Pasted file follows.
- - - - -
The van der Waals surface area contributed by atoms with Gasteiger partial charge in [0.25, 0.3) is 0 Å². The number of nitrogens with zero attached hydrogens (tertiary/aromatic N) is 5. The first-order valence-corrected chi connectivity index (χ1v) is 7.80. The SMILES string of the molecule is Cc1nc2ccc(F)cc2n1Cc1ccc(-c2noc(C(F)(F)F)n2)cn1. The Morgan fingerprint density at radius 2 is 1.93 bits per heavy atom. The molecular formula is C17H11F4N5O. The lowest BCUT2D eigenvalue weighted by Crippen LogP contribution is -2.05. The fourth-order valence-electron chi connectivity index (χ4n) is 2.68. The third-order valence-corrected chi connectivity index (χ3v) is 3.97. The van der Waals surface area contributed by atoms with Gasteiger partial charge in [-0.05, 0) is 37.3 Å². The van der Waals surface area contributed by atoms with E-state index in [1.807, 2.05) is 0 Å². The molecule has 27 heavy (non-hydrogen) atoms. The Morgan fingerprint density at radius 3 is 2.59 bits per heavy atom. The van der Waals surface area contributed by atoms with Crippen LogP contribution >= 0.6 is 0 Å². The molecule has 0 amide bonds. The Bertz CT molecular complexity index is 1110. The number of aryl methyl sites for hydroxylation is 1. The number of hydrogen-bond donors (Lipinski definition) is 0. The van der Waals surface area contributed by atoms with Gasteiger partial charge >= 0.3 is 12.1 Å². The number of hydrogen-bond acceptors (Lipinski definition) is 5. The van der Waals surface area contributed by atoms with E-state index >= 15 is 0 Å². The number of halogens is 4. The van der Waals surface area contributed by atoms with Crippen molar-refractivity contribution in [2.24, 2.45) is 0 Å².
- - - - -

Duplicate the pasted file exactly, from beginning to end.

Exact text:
The van der Waals surface area contributed by atoms with Gasteiger partial charge in [0.25, 0.3) is 0 Å². The number of nitrogens with zero attached hydrogens (tertiary/aromatic N) is 5. The first-order valence-corrected chi connectivity index (χ1v) is 7.80. The SMILES string of the molecule is Cc1nc2ccc(F)cc2n1Cc1ccc(-c2noc(C(F)(F)F)n2)cn1. The Morgan fingerprint density at radius 2 is 1.93 bits per heavy atom. The molecular formula is C17H11F4N5O. The lowest BCUT2D eigenvalue weighted by Crippen LogP contribution is -2.05. The fourth-order valence-electron chi connectivity index (χ4n) is 2.68. The third-order valence-corrected chi connectivity index (χ3v) is 3.97. The van der Waals surface area contributed by atoms with Gasteiger partial charge in [-0.05, 0) is 37.3 Å². The van der Waals surface area contributed by atoms with E-state index in [1.807, 2.05) is 0 Å². The molecule has 27 heavy (non-hydrogen) atoms. The Morgan fingerprint density at radius 3 is 2.59 bits per heavy atom. The van der Waals surface area contributed by atoms with Crippen LogP contribution >= 0.6 is 0 Å². The molecule has 0 amide bonds. The Bertz CT molecular complexity index is 1110. The number of aryl methyl sites for hydroxylation is 1. The number of hydrogen-bond donors (Lipinski definition) is 0. The van der Waals surface area contributed by atoms with Gasteiger partial charge >= 0.3 is 12.1 Å². The number of hydrogen-bond acceptors (Lipinski definition) is 5. The van der Waals surface area contributed by atoms with E-state index >= 15 is 0 Å². The number of halogens is 4. The van der Waals surface area contributed by atoms with Crippen molar-refractivity contribution in [2.24, 2.45) is 0 Å².